• Cancer has spread to other parts of the body.

The following stages are used for adenocarcinoma of the esophagus:

Stage 0 — High-Grade Dysplasia

  • Abnormal cells are found in the inner (mucosal) layer of the esophageal wall. These abnormal cells may become cancer and spread into nearby normal tissue. Stage 0 is also called high-grade dysplasia. 

Stage I — Adenocarcinoma of the Esophagus

Stage I is divided into Stage IA and Stage IB, depending on where the cancer is found. 

Stage IA

  • Cancer has formed in the inner (mucosal) layer of the esophageal wall.
  • The tumor cells look similar to normal cells under a microscope. 

Stage IB

  • Cancer has formed in the inner (mucosal) layer of the esophageal wall. The tumor cells do not look like normal cells under a microscope and they grow quickly; or
  • Cancer has formed in the inner (mucosal) layer and spread into the middle (muscle) layer of the esophageal wall. The tumor cells look similar to normal cells under a microscope.

Stage II — Adenocarcinoma of the Esophagus

Stage II is divided into Stage IIA and Stage IIB, depending on where the cancer has spread. 

Stage IIA

  • Cancer has spread into the middle (muscle) layer of the esophageal wall.
  • The tumor cells do not look like normal cells under a microscope, and they grow quickly. 

Stage IIB

  • Cancer has spread into the outer (connective tissue) layer of the esophageal wall; or
  • Cancer is in the inner (mucosal) layer and may have spread into the middle (muscle) layer of the esophageal wall. Cancer is found in 1 or 2 lymph nodes near the tumor.

Stage III — Adenocarcinoma of the Esophagus

Stage III is divided into Stage IIIA, Stage IIIB, and Stage IIIC, depending on where the cancer has spread.

Stage IIIA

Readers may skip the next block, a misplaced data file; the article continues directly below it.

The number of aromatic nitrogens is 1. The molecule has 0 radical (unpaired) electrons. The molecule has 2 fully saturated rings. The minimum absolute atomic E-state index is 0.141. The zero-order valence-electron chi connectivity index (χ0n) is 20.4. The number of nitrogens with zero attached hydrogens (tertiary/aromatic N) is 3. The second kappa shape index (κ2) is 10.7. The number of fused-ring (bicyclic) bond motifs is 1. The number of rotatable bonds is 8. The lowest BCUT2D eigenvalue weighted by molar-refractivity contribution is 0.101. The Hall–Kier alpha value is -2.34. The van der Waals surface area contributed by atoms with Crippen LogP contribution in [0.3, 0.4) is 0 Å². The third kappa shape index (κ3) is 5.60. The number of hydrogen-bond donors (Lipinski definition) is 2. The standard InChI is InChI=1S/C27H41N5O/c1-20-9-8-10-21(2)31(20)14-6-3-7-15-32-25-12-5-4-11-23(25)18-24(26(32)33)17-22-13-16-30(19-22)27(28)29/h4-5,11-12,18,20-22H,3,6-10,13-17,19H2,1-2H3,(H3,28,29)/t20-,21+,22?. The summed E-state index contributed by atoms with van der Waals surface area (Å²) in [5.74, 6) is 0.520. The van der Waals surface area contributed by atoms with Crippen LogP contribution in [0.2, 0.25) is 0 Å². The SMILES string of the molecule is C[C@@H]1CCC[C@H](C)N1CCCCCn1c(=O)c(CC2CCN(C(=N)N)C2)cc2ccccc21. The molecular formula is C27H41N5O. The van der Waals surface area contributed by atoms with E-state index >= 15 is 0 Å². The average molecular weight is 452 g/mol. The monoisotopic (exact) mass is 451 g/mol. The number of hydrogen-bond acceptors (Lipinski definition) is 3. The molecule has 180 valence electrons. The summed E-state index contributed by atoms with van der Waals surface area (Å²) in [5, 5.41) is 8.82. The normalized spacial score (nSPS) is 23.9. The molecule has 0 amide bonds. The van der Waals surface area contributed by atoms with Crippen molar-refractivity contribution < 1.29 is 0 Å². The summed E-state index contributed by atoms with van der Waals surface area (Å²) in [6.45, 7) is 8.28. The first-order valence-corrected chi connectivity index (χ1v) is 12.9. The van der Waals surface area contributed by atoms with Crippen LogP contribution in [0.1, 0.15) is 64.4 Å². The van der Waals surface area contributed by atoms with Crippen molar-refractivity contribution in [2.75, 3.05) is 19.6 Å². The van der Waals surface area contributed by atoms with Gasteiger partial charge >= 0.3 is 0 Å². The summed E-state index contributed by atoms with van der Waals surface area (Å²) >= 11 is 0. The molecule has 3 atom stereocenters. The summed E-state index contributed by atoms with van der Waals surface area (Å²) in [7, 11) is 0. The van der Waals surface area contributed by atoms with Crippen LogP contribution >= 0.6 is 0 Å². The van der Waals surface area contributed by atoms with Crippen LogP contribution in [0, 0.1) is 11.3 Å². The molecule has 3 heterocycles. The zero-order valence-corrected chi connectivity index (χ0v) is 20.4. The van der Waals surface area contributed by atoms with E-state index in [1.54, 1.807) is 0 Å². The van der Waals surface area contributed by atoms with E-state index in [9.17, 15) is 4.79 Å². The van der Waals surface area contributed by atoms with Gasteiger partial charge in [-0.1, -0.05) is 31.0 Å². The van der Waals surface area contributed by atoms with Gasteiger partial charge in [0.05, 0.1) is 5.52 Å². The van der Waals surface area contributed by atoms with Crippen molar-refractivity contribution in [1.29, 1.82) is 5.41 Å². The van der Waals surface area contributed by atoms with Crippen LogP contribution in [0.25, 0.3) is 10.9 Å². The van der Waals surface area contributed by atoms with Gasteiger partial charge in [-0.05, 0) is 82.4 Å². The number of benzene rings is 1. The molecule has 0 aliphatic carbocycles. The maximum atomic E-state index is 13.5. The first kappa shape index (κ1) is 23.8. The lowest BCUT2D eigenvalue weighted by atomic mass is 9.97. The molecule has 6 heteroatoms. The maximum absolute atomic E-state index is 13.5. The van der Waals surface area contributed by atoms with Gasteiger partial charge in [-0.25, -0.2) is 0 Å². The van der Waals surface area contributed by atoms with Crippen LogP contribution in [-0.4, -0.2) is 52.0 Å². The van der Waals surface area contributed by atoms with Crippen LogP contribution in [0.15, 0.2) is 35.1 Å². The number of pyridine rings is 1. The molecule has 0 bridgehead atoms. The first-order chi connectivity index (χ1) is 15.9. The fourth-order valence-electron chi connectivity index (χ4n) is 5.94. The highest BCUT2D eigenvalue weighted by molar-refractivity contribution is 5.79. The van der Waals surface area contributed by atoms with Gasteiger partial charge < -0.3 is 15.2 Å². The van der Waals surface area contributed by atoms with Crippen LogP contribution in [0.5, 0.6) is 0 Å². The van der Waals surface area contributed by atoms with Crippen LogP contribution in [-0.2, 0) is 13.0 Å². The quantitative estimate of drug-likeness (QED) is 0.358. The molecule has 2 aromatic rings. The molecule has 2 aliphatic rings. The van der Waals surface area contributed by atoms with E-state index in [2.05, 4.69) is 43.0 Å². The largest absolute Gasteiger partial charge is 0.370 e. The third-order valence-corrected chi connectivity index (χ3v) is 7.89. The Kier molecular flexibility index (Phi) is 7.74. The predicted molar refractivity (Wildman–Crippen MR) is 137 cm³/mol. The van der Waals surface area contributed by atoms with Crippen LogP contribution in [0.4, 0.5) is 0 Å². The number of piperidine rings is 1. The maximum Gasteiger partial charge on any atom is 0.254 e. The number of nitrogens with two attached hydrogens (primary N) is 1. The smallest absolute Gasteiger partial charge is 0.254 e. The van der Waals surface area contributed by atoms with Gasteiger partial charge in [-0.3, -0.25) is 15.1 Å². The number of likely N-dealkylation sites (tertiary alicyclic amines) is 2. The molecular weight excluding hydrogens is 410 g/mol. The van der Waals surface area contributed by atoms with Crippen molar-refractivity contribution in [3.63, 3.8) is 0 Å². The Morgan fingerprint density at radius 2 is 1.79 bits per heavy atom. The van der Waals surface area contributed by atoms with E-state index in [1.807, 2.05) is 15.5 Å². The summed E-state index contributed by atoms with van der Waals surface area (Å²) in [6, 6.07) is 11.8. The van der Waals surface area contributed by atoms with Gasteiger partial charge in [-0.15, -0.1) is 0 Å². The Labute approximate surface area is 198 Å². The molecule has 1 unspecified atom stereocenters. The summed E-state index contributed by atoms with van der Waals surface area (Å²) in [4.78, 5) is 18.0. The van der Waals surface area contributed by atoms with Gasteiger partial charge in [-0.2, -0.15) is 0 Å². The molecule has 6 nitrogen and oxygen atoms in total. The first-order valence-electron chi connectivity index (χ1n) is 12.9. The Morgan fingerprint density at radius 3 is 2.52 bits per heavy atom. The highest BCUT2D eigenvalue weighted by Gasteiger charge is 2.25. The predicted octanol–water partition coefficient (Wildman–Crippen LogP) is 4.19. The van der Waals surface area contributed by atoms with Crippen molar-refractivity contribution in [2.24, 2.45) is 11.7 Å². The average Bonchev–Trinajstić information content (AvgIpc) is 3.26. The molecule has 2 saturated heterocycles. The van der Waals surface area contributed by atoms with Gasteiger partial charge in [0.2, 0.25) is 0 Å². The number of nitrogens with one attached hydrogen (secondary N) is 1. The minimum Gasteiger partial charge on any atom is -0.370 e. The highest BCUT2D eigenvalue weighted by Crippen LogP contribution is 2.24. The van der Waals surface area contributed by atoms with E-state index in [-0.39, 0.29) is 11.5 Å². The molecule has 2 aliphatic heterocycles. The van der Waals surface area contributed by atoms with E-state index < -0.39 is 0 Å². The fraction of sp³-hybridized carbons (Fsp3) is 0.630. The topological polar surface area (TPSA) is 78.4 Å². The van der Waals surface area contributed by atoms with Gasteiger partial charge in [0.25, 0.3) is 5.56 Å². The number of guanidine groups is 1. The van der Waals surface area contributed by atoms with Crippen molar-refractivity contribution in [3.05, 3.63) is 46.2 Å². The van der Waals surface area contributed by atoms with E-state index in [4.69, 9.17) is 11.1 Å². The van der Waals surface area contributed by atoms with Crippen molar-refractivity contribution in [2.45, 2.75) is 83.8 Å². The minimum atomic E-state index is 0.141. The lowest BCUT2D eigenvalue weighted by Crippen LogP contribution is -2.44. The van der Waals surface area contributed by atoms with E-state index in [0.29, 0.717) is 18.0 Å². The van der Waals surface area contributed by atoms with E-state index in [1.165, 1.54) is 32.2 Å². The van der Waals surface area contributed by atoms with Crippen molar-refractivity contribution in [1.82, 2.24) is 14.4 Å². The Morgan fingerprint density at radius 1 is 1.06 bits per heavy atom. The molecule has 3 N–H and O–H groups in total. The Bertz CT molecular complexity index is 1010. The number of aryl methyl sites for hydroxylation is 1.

• Cancer is in the inner (mucosal) layer and may have spread into the middle (muscle) layer of the esophageal wall; it is found in 3 to 6 lymph nodes near the tumor; or
  • Cancer has spread into the outer (connective tissue) layer of the esophageal wall; it is found in 1 or 2 lymph nodes near the tumor; or
  • Cancer has spread into the diaphragm, sac around the heart, or the tissue covering the lungs and lines the inner wall of the chest cavity. The cancer can be removed by surgery.

Stage IIIB

  • Cancer has spread into the outer (connective tissue) layer of the esophageal wall.
  • Cancer is found in 3 to 6 lymph nodes near the tumor.

Stage IIIC

  • Cancer has spread into the diaphragm, sac around the heart, or the tissue covering the lungs and lines the inner wall of the chest cavity; the cancer can be removed by surgery. Cancer is found in 1 to 6 lymph nodes near the tumor; or
  • Cancer has spread into other nearby organs such as the aorta, trachea or spine, and the cancer cannot be removed by surgery; or
  • Cancer has spread to 7 or more lymph nodes near the tumor.

Stage IV - Adenocarcinoma of the Esophagus

  • Cancer has spread to other parts of the body.

(Source: National Cancer Institute)

If you’ve been diagnosed with esophageal cancer, would like a second opinion or would like to speak with an esophageal cancer specialist, please call The James Line at 800-293-5066 or 614-293-5066 to make an appointment.

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The James Cancer Hospital and Solove Research Institute

460 West 10th Avenue

Columbus, Ohio 43210

800-293-5066 or 614-293-5066